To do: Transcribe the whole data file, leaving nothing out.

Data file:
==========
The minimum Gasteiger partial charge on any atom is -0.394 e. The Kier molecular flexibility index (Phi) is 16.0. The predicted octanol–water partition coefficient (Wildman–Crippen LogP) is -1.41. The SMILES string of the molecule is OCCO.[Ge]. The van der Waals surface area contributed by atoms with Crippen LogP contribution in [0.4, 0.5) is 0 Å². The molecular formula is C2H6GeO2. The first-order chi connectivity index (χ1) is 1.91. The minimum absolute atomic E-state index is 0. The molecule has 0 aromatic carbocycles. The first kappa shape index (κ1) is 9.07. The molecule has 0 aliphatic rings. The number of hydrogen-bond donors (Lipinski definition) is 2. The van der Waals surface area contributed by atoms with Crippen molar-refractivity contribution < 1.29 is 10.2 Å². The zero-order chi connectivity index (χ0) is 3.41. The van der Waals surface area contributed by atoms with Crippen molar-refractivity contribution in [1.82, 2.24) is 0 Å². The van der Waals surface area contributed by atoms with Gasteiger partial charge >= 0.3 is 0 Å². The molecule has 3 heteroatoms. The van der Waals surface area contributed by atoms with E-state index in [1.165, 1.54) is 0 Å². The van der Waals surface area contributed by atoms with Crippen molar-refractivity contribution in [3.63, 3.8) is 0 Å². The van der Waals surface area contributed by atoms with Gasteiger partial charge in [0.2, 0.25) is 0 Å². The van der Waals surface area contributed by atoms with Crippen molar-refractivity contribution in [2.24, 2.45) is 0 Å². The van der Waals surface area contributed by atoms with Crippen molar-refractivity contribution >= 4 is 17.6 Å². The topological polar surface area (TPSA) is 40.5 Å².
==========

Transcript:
The minimum Gasteiger partial charge on any atom is -0.394 e. The Kier molecular flexibility index (Phi) is 16.0. The predicted octanol–water partition coefficient (Wildman–Crippen LogP) is -1.41. The SMILES string of the molecule is OCCO.[Ge]. The van der Waals surface area contributed by atoms with Crippen LogP contribution in [0.4, 0.5) is 0 Å². The molecular formula is C2H6GeO2. The first-order chi connectivity index (χ1) is 1.91. The minimum absolute atomic E-state index is 0. The molecule has 0 aromatic carbocycles. The first kappa shape index (κ1) is 9.07. The molecule has 0 aliphatic rings. The number of hydrogen-bond donors (Lipinski definition) is 2. The van der Waals surface area contributed by atoms with Crippen molar-refractivity contribution < 1.29 is 10.2 Å². The zero-order chi connectivity index (χ0) is 3.41. The van der Waals surface area contributed by atoms with Crippen molar-refractivity contribution in [1.82, 2.24) is 0 Å². The van der Waals surface area contributed by atoms with Gasteiger partial charge >= 0.3 is 0 Å². The molecule has 3 heteroatoms. The van der Waals surface area contributed by atoms with E-state index in [1.165, 1.54) is 0 Å². The van der Waals surface area contributed by atoms with Crippen molar-refractivity contribution in [3.63, 3.8) is 0 Å². The van der Waals surface area contributed by atoms with Gasteiger partial charge in [0.2, 0.25) is 0 Å². The van der Waals surface area contributed by atoms with Crippen molar-refractivity contribution in [2.24, 2.45) is 0 Å². The van der Waals surface area contributed by atoms with Crippen molar-refractivity contribution >= 4 is 17.6 Å². The topological polar surface area (TPSA) is 40.5 Å².